| Pit of Bones: Leg fossil has oldest yet human DNA!

Leg bone gives up oldest human DNA ~ Paul RinconScience editor, BBC News.

Sima de los Huesos remainsThe Pit of Bones has yielded one of the richest assemblies of human bones from this era.

The discovery of DNA in a 400,000-year-old human thigh bone will open up a new frontier in the study of our ancestors.

That’s the verdict of experts in human evolution on an analysis in Nature journal of the oldest human genetic material ever sequenced.

The femur comes from the famed “Pit of Bones” site in Spain, which gave up the remains of at least 28 ancient people.

But the results are perplexing, raising more questions than answers about our increasingly complex family tree.

The early human remains from the cave site near the northern Spanish city of Burgos have been painstakingly excavated and pieced together over the course of more than two decades by palaeontologists. It has yielded one of the richest assemblages of human bones from this stage of human evolution, in a time called the Middle Pleistocene.

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We need all the data we can get to build the whole story of human evolution ~ Prof Chris StringerNatural History Museum

To access the pit, scientists must crawl for hundreds of metres through narrow cave tunnels and rope down through the dark. The bodies were probably deposited there deliberately – their causes of death unknown.

The fossils carry many traits typical of Neanderthals, and either belong to an ancestral species known as Homo heidelbergensis – or, as the British palaeoanthropologist Chris Stringer suggests – are early representatives of the Neanderthal lineage.

DNA’s tendency to break down over time means it has not previously been possible to study the genetics of such ancient members of the human family.

But the recent pace of progress in sequencing technology has astonished many scientists: “Years ago, geneticists said they wouldn’t be able to find DNA that was older than 60,000 years old,” said co-author Jose Bermudez de Castro, and a member of the team that excavated the Pit of Bones fossils.

“Of course, that wasn’t true. The techniques have advanced hugely.”

Siberia to Iberia

Researchers at the Max Planck Institute for Evolutionary Anthropology in Leipzig, Germany, under the supervision of Prof Svante Paabo, have been helping drive those advances.

Prof Paabo, the institute’s director, said: “Our results show that we can now study DNA from human ancestors that are hundreds of thousands of years old,” adding: “It is tremendously exciting.”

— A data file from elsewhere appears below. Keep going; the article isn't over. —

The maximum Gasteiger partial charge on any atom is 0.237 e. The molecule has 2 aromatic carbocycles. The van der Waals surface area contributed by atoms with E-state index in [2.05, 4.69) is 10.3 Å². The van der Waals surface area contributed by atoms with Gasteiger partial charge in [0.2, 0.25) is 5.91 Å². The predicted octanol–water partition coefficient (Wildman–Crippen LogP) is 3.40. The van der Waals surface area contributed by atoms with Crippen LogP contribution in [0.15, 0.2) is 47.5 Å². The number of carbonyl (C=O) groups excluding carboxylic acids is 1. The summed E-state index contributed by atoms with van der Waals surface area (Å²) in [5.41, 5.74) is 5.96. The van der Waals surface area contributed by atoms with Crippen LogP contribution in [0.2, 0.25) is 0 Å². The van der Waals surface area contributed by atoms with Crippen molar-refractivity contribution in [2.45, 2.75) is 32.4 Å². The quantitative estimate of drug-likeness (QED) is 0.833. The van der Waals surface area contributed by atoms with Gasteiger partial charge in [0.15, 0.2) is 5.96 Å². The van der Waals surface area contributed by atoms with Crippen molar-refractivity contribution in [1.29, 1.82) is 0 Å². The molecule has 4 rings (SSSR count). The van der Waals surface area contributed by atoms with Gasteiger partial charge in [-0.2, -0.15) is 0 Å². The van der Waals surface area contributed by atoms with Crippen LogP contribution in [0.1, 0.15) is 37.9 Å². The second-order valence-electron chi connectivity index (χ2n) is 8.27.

The scientists were able to assemble a near-complete sequence of mitochondrial DNA, or mtDNA (the genetic material contained in the tiny “batteries” that power our cells) from the ancient femur. But comparisons of the genetic sequence with those from other ancient and present-day humans yielded a surprise.

Rather than showing a relationship between the Spanish specimens and later Neanderthals, which might be expected based purely on physical features of the fossils and geography, the mitochondrial DNA was most similar to that found in 40,000 year-old fossils unearthed thousands of kilometres away at Denisova Cave in Siberia.

The Denisovans are a genetically distinct group of ancient humans, identified only from genetic material extracted from fragmentary bones at the cave. Their relationship to human groups already described in the fossil record is unclear; they are, as some researchers have remarked, “a genome in search of a fossil”.

From missing mutations in the old DNA sequences, the researchers calculated that the Pit of Bones individual shared a common ancestor with the Denisovans about 700,000 years ago.

Muddle in the middle

So there are several possibilities as to how Denisovan-like DNA could turn up in Middle Pleistocene Spain. Firstly, the mitochondrial DNA type from the pit came from an even more ancient population of humans ancestral to both the Spanish hominids and to Denisovans. This genetic lineage must later have been lost from the Neanderthal gene pool.

Secondly, interbreeding between the Pit of Bones people (or their ancestors) and yet another early human species brought the Denisovan-like DNA into this western population.

Prof Chris Stringer, from London’s Natural History Museum, told BBC News: “We need all the data we can get to build the whole story of human evolution. We can’t just build it from stone tools, we can’t just build it from the fossils. Having the DNA gives us a whole new way of looking at it.”

However, he points out, mtDNA is a small and unusual component of our genetic blueprint, from which only limited conclusions can be drawn. For example, no sign of the interbreeding we now know took place between Neanderthals and modern humans remains in the mtDNA of modern people.

To get the full picture, scientists had to sequence nuclear DNA (that kept in the nuclei of cells) from Neanderthals and compare it with that in present-day populations. Likewise, the true relationships between the Pit people and other ancient populations may only be known if and when nuclear DNA is available.

This will be a challenge given the age of the Spanish fossils, but their good state of preservation – largely a product of the fairly constant temperature inside the cave, gives hope.